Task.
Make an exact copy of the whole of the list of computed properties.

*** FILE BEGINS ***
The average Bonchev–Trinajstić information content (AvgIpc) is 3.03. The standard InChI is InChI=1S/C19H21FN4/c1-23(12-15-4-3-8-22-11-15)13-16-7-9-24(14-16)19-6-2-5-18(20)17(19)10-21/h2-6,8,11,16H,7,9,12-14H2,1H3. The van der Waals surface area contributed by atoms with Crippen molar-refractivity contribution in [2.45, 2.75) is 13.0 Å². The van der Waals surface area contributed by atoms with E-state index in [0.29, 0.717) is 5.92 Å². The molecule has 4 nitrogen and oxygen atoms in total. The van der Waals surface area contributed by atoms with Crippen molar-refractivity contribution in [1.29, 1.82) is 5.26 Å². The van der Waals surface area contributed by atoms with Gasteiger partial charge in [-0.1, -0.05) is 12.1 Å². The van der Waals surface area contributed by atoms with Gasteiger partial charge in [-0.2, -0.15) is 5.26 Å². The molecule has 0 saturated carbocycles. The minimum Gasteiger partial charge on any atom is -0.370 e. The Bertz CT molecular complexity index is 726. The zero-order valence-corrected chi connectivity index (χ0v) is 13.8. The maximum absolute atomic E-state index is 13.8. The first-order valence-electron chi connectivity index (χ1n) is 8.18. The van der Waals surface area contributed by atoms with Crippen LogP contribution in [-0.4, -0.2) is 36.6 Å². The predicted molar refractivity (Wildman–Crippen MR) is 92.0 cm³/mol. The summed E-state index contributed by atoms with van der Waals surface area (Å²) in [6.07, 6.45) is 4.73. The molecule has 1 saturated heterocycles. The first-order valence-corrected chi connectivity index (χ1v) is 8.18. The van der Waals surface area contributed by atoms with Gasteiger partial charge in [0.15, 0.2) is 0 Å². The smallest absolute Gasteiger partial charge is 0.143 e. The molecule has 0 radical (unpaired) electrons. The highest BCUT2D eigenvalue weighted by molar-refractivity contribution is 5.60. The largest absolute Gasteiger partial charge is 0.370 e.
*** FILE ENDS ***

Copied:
The average Bonchev–Trinajstić information content (AvgIpc) is 3.03. The standard InChI is InChI=1S/C19H21FN4/c1-23(12-15-4-3-8-22-11-15)13-16-7-9-24(14-16)19-6-2-5-18(20)17(19)10-21/h2-6,8,11,16H,7,9,12-14H2,1H3. The van der Waals surface area contributed by atoms with Crippen molar-refractivity contribution in [2.45, 2.75) is 13.0 Å². The van der Waals surface area contributed by atoms with E-state index in [0.29, 0.717) is 5.92 Å². The molecule has 4 nitrogen and oxygen atoms in total. The van der Waals surface area contributed by atoms with Crippen molar-refractivity contribution in [1.29, 1.82) is 5.26 Å². The van der Waals surface area contributed by atoms with Gasteiger partial charge in [-0.1, -0.05) is 12.1 Å². The van der Waals surface area contributed by atoms with Gasteiger partial charge in [-0.2, -0.15) is 5.26 Å². The molecule has 0 saturated carbocycles. The minimum Gasteiger partial charge on any atom is -0.370 e. The Bertz CT molecular complexity index is 726. The zero-order valence-corrected chi connectivity index (χ0v) is 13.8. The maximum absolute atomic E-state index is 13.8. The first-order valence-electron chi connectivity index (χ1n) is 8.18. The van der Waals surface area contributed by atoms with Crippen LogP contribution in [-0.4, -0.2) is 36.6 Å². The predicted molar refractivity (Wildman–Crippen MR) is 92.0 cm³/mol. The summed E-state index contributed by atoms with van der Waals surface area (Å²) in [6.07, 6.45) is 4.73. The molecule has 1 saturated heterocycles. The first-order valence-corrected chi connectivity index (χ1v) is 8.18. The van der Waals surface area contributed by atoms with Gasteiger partial charge in [0.15, 0.2) is 0 Å². The smallest absolute Gasteiger partial charge is 0.143 e. The molecule has 0 radical (unpaired) electrons. The highest BCUT2D eigenvalue weighted by molar-refractivity contribution is 5.60. The largest absolute Gasteiger partial charge is 0.370 e.